Studiocanal brings us The Tale of the Princess Kaguya as a BD/DVD combo pack and the BD, which I have reviewed, is a stunner. Clipping along with an average bitrate of around 20 Mbps, the picture quality delivered is simply jaw dropping. As mentioned above, the colour palette is soft and subtle and it comes across magnificently, with no imperfections, no ugly macro blocking, no ghostly halo's and no noise. One can discern actual brush strokes in the original artwork. It is crisp and clean and there is not a trace of grain to be seen. When the occasional burst of bright colour comes along it really does pop. On a good HD TV set, this is literally like watching someone pass a moving story book before your eyes. Magnificent!
The audio choices are the original Japanese or English dub DTS-HD Master Audio 5.1 tracks. Both are of a very high quality with crisp and clear dialogue, on the nose background effects and a lovely musical score by long time Ghibli composer, Joe Hisaishi, which sits perfectly, as always, with the film.
As seems to be the norm for Studio Ghibli discs, the extras leave a little to be desired. There is however, a 40 minute, Film Completion Announcement feature which is basically a press conference with the Japanese cast and crew and TV execs. If you've seen any of these kinds of features before then you'll know what to expect here. Individual speeches, polite nodding, questions and answers and so forth but, being a huge fan of both My Neighbours The Yamadas and Grave of the Fireflies, I loved hearing from Isao Takahata himself. The piece does reveal some interesting little factoids about the film and overall is definitely worth a watch.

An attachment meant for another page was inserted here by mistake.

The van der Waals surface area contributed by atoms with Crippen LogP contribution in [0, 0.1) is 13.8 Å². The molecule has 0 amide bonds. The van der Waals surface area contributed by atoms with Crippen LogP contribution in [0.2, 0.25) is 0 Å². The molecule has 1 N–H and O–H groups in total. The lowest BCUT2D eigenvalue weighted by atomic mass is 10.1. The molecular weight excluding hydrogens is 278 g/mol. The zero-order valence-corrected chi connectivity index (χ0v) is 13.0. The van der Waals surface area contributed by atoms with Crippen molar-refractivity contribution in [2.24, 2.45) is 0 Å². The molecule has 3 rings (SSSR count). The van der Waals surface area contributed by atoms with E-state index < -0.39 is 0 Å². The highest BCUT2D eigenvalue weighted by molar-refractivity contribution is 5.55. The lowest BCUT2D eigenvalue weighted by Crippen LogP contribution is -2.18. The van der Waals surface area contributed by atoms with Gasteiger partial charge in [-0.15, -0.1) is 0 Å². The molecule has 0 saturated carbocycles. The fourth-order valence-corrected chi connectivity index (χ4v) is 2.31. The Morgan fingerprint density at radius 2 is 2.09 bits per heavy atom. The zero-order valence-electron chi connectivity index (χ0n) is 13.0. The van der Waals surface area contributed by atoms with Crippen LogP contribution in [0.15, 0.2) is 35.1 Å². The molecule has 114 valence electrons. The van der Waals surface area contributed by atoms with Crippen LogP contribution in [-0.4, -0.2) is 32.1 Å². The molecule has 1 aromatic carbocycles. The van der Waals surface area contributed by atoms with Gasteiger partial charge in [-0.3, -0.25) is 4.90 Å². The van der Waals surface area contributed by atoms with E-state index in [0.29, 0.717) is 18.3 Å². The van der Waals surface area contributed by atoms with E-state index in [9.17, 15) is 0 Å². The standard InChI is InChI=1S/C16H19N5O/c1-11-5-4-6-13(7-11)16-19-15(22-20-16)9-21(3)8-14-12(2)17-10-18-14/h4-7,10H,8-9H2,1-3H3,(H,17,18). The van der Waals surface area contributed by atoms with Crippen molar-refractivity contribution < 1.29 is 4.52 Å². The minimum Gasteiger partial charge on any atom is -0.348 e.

Less impressive, at least to me, are Japanese Trailers and TV Spots. One 6 minute trailer and two shorter trailers make up the 10 minutes of trailer action but once I've seen a film, the trailer's useless to me. The TV Spots are, in essence, mini trailers so guess how I feel about them. Go on, guess! A collection of TV advertisements for the film, some with music, some with voice-over and some with dialogue from the film.......go figure?!?
Finally, there is the Studio Ghibli Collection Trailers which are.......oh, you get the picture by now, trailers for various Ghibli movies with, From Up On Poppy Hill receiving particular attention.
The Tale of the Princess Kaguya made only a modest amount of money at the box office. In fact it barely recouped half of its production budget in ticket sales, but I'm sure the movie will find an audience among the Ghibli fans now it's come to home video with a fabulous transfer from StudioCanal. A stunningly beautiful telling of an old Japanese folk tale, The Tale of the Princess Kaguya can now be seen and enjoyed by everyone. And, despite the modest selection of extras, it should be.